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Chapter 7  Language extensions

This chapter describes language extensions and convenience features that are implemented in OCaml, but not described in the OCaml reference manual.

7.1  Integer literals for types int32, int64 and nativeint

(Introduced in Objective Caml 3.07)

constant::= ...  
  int32-literal  
  int64-literal  
  nativeint-literal  
 
int32-literal::= integer-literal l  
 
int64-literal::= integer-literal L  
 
nativeint-literal::= integer-literal n

An integer literal can be followed by one of the letters l, L or n to indicate that this integer has type int32, int64 or nativeint respectively, instead of the default type int for integer literals. The library modules Int32[Int32], Int64[Int64] and Nativeint[Nativeint] provide operations on these integer types.

7.2  Streams and stream parsers

(Removed in Objective Caml 3.03)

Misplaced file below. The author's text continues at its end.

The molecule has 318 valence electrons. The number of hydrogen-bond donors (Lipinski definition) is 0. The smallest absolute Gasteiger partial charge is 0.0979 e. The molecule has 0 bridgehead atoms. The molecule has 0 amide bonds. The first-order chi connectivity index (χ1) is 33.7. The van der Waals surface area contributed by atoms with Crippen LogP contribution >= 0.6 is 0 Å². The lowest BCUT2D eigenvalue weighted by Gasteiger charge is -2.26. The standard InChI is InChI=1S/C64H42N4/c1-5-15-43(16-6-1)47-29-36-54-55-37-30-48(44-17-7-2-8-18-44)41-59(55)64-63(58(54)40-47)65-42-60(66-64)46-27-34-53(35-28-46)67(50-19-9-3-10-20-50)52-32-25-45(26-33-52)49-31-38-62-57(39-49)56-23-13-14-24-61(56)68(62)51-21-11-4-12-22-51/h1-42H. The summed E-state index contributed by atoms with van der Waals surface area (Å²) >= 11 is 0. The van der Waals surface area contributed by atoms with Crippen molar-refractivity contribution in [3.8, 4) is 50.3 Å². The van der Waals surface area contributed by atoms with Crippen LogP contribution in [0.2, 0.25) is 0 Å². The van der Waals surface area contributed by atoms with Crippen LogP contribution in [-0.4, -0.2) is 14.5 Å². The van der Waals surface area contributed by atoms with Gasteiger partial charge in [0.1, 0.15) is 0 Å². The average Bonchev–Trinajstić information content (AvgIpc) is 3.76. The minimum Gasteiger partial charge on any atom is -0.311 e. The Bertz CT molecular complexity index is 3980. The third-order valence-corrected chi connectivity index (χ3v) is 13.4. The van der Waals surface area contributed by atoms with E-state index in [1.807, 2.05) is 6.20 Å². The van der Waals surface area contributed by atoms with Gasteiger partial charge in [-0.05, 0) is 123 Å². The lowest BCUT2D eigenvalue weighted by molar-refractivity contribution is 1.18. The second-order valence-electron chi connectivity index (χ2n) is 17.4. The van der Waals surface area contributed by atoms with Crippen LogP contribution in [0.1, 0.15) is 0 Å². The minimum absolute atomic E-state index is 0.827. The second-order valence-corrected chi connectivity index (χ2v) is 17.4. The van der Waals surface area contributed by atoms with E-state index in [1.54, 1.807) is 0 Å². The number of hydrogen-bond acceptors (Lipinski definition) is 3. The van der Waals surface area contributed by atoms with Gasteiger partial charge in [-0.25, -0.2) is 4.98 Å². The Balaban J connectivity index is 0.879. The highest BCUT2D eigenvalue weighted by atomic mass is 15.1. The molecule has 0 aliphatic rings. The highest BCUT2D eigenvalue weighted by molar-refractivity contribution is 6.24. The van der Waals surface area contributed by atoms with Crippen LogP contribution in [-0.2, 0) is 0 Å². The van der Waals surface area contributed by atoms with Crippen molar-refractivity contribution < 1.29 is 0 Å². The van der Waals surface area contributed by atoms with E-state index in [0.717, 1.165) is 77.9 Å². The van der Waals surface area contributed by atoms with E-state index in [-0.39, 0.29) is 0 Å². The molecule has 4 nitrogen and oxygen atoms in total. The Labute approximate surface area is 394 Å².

The syntax for streams and stream parsers is no longer part of the OCaml language, but available through a Camlp4 syntax extension. See the Camlp4 reference manual for more information. Support for basic operations on streams is still available through the Stream[Stream] module of the standard library. OCaml programs that use the stream parser syntax should be compiled with the -pp camlp4o option to ocamlc and ocamlopt. For interactive use, run ocaml and issue the #load "dynlink.cma";; command, followed by the #load "camlp4o.cma";; command.

7.3  Recursive definitions of values

(Introduced in Objective Caml 1.00)